Dictionary » F » Fast

Fast

Fast

1. Firmly fixed; closely adhering; made firm; not loose, unstable, or easily moved; immovable; as, to make fast the door. There is an order that keeps things fast. (Burke)

2. Firm against attack; fortified by nature or art; impregnable; strong. Outlaws . . . Lurking in woods and fast places. (Spenser)

3. Firm in adherence; steadfast; not easily separated or alienated; faithful; as, a fast friend.

4. Permanent; not liable to fade by exposure to air or by washing; durable; lasting; as, fast colours.

5. Tenacious; retentive. Roses, damask and red, are fast flowers of their smells. (Bacon)

6. Not easily disturbed or broken; deep; sound. All this while in a most fast sleep. (Shak)

7. Moving rapidly; quick in mition; rapid; swift; as, a fast horse.

8. Given to pleasure seeking; disregardful of restraint; reckless; wild; dissipated; dissolute; as, a fast man; a fast liver. Fast and loose, now cohering, now disjoined; inconstant, especially. In the phrases to play at fast and loose, to play fast and loose, to act with giddy or reckless inconstancy or in a tricky manner; to say one thing and do another Play fast and loose with faith. . Fast and loose pulleys, to make secure; to fasten firmly, as a vessel, a rope, or a door.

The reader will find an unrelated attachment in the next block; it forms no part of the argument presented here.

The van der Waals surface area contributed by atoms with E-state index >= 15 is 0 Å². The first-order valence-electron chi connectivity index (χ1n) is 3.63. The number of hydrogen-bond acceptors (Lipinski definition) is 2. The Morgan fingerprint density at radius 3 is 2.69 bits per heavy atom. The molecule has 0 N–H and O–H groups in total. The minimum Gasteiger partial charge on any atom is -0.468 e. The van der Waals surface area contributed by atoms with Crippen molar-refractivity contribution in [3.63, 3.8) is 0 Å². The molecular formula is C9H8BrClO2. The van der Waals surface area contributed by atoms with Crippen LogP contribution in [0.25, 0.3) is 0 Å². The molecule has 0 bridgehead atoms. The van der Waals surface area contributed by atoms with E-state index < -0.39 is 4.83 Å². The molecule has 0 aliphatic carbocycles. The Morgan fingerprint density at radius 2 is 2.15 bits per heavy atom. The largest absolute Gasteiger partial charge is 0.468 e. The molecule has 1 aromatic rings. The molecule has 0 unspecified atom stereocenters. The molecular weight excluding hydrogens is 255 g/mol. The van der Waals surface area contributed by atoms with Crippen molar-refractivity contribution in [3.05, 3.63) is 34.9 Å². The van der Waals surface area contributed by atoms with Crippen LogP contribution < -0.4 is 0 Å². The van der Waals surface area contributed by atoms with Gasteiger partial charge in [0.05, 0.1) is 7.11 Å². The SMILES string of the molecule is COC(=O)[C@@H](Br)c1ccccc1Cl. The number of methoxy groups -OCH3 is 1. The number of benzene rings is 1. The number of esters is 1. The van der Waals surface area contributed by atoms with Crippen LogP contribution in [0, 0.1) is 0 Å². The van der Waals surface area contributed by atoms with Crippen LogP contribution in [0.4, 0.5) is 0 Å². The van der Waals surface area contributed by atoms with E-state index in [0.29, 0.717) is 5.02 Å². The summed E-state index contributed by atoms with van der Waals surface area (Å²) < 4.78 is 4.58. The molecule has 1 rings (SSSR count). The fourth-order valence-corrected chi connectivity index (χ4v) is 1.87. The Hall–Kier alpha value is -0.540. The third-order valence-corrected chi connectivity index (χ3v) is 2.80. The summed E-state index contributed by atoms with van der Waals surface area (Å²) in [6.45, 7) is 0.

Origin: oe, firm, strong, not loose, as. Fst; akin to os. Fast, D. Vast, OHG. Fasti, festi, g. Fest, Isel. Fastr, Sw. & dan. Fast, and perh. To E. Fetter. The sense swift comes from the idea of keeping close to what is pursued; a Scandinavian use. Cf. Fast, adv, fast, v, Avast.

1. In a fast, fixed, or firmly established manner; fixedly; firmly; immovably. We will bind thee fast. (Judg. Xv. 13)

2. In a fast or rapid manner; quickly; swiftly; extravagantly; wildly; as, to run fast; to live fast. Fast by, or fast beside, close or near to; near at hand. He, after eve seduced, unminded slunk into the wood fast by. (Milton) Fast by the throne obsequious Fame resides. (Pope)

Origin: oe. Faste firmly, strongly, quickly, as. Faste. See fast.


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